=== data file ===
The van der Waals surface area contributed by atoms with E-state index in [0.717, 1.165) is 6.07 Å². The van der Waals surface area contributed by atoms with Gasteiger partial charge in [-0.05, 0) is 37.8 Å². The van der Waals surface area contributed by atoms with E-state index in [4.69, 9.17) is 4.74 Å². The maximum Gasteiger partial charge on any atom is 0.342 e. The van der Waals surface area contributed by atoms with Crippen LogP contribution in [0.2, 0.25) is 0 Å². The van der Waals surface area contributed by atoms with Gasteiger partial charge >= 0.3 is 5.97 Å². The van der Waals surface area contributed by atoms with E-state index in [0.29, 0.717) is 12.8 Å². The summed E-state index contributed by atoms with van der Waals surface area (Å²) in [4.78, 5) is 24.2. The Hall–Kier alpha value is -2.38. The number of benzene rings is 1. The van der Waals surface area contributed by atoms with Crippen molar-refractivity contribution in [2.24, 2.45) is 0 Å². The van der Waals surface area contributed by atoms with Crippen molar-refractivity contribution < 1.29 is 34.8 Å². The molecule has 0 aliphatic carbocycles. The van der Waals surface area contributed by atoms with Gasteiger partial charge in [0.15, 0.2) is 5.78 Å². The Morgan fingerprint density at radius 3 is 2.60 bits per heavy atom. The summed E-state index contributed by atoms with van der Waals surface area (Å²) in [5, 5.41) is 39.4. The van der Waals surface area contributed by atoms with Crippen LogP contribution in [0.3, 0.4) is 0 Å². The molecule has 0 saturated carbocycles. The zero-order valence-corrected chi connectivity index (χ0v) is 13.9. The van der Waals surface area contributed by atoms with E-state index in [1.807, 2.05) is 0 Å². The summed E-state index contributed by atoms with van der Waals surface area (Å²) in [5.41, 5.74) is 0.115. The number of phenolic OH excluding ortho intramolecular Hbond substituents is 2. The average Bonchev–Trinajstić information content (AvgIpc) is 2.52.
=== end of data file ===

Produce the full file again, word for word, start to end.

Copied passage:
The van der Waals surface area contributed by atoms with E-state index in [0.717, 1.165) is 6.07 Å². The van der Waals surface area contributed by atoms with Gasteiger partial charge in [-0.05, 0) is 37.8 Å². The van der Waals surface area contributed by atoms with E-state index in [4.69, 9.17) is 4.74 Å². The maximum Gasteiger partial charge on any atom is 0.342 e. The van der Waals surface area contributed by atoms with Crippen LogP contribution in [0.2, 0.25) is 0 Å². The van der Waals surface area contributed by atoms with Gasteiger partial charge >= 0.3 is 5.97 Å². The van der Waals surface area contributed by atoms with E-state index in [0.29, 0.717) is 12.8 Å². The summed E-state index contributed by atoms with van der Waals surface area (Å²) in [4.78, 5) is 24.2. The Hall–Kier alpha value is -2.38. The number of benzene rings is 1. The van der Waals surface area contributed by atoms with Crippen molar-refractivity contribution in [2.24, 2.45) is 0 Å². The van der Waals surface area contributed by atoms with Crippen molar-refractivity contribution < 1.29 is 34.8 Å². The molecule has 0 aliphatic carbocycles. The van der Waals surface area contributed by atoms with Gasteiger partial charge in [0.15, 0.2) is 5.78 Å². The Morgan fingerprint density at radius 3 is 2.60 bits per heavy atom. The summed E-state index contributed by atoms with van der Waals surface area (Å²) in [5, 5.41) is 39.4. The van der Waals surface area contributed by atoms with Crippen LogP contribution in [0.3, 0.4) is 0 Å². The molecule has 0 saturated carbocycles. The zero-order valence-corrected chi connectivity index (χ0v) is 13.9. The van der Waals surface area contributed by atoms with E-state index in [1.807, 2.05) is 0 Å². The summed E-state index contributed by atoms with van der Waals surface area (Å²) in [5.41, 5.74) is 0.115. The number of phenolic OH excluding ortho intramolecular Hbond substituents is 2. The average Bonchev–Trinajstić information content (AvgIpc) is 2.52.